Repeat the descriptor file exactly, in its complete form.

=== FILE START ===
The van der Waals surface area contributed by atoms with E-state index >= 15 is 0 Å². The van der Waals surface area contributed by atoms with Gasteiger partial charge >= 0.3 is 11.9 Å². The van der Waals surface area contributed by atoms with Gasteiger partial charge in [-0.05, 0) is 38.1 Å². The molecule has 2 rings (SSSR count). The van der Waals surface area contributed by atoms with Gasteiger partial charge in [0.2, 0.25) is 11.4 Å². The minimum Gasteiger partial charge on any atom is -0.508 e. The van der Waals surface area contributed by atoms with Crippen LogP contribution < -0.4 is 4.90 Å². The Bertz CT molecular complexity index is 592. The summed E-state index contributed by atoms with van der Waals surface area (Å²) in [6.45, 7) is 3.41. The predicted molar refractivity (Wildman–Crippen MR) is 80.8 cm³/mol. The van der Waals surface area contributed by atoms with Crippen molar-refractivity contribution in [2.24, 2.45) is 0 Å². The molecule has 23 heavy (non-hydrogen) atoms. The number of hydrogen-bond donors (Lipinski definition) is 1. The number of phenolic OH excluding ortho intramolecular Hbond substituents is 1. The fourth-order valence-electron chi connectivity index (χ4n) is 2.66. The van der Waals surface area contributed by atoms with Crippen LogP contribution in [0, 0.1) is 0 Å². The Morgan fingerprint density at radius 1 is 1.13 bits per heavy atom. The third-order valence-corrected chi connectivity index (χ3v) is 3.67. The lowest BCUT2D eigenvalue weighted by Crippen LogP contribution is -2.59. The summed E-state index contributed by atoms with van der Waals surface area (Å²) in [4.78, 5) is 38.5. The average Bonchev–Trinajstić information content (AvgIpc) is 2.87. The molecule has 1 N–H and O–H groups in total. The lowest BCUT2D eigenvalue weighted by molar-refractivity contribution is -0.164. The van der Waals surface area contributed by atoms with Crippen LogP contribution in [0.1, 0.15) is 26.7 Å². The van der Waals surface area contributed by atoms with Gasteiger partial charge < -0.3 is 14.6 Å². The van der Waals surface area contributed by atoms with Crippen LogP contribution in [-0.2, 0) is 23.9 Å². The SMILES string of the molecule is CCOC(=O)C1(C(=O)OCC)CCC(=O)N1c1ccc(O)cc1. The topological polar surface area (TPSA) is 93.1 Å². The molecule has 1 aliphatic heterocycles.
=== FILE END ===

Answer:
The van der Waals surface area contributed by atoms with E-state index >= 15 is 0 Å². The van der Waals surface area contributed by atoms with Gasteiger partial charge >= 0.3 is 11.9 Å². The van der Waals surface area contributed by atoms with Gasteiger partial charge in [-0.05, 0) is 38.1 Å². The molecule has 2 rings (SSSR count). The van der Waals surface area contributed by atoms with Gasteiger partial charge in [0.2, 0.25) is 11.4 Å². The minimum Gasteiger partial charge on any atom is -0.508 e. The van der Waals surface area contributed by atoms with Crippen LogP contribution < -0.4 is 4.90 Å². The Bertz CT molecular complexity index is 592. The summed E-state index contributed by atoms with van der Waals surface area (Å²) in [6.45, 7) is 3.41. The predicted molar refractivity (Wildman–Crippen MR) is 80.8 cm³/mol. The van der Waals surface area contributed by atoms with Crippen molar-refractivity contribution in [2.24, 2.45) is 0 Å². The molecule has 23 heavy (non-hydrogen) atoms. The number of hydrogen-bond donors (Lipinski definition) is 1. The number of phenolic OH excluding ortho intramolecular Hbond substituents is 1. The fourth-order valence-electron chi connectivity index (χ4n) is 2.66. The van der Waals surface area contributed by atoms with Crippen LogP contribution in [0, 0.1) is 0 Å². The Morgan fingerprint density at radius 1 is 1.13 bits per heavy atom. The third-order valence-corrected chi connectivity index (χ3v) is 3.67. The lowest BCUT2D eigenvalue weighted by Crippen LogP contribution is -2.59. The summed E-state index contributed by atoms with van der Waals surface area (Å²) in [4.78, 5) is 38.5. The average Bonchev–Trinajstić information content (AvgIpc) is 2.87. The molecule has 1 N–H and O–H groups in total. The lowest BCUT2D eigenvalue weighted by molar-refractivity contribution is -0.164. The van der Waals surface area contributed by atoms with Crippen LogP contribution in [0.1, 0.15) is 26.7 Å². The van der Waals surface area contributed by atoms with Gasteiger partial charge < -0.3 is 14.6 Å². The van der Waals surface area contributed by atoms with Crippen LogP contribution in [-0.2, 0) is 23.9 Å². The SMILES string of the molecule is CCOC(=O)C1(C(=O)OCC)CCC(=O)N1c1ccc(O)cc1. The topological polar surface area (TPSA) is 93.1 Å². The molecule has 1 aliphatic heterocycles.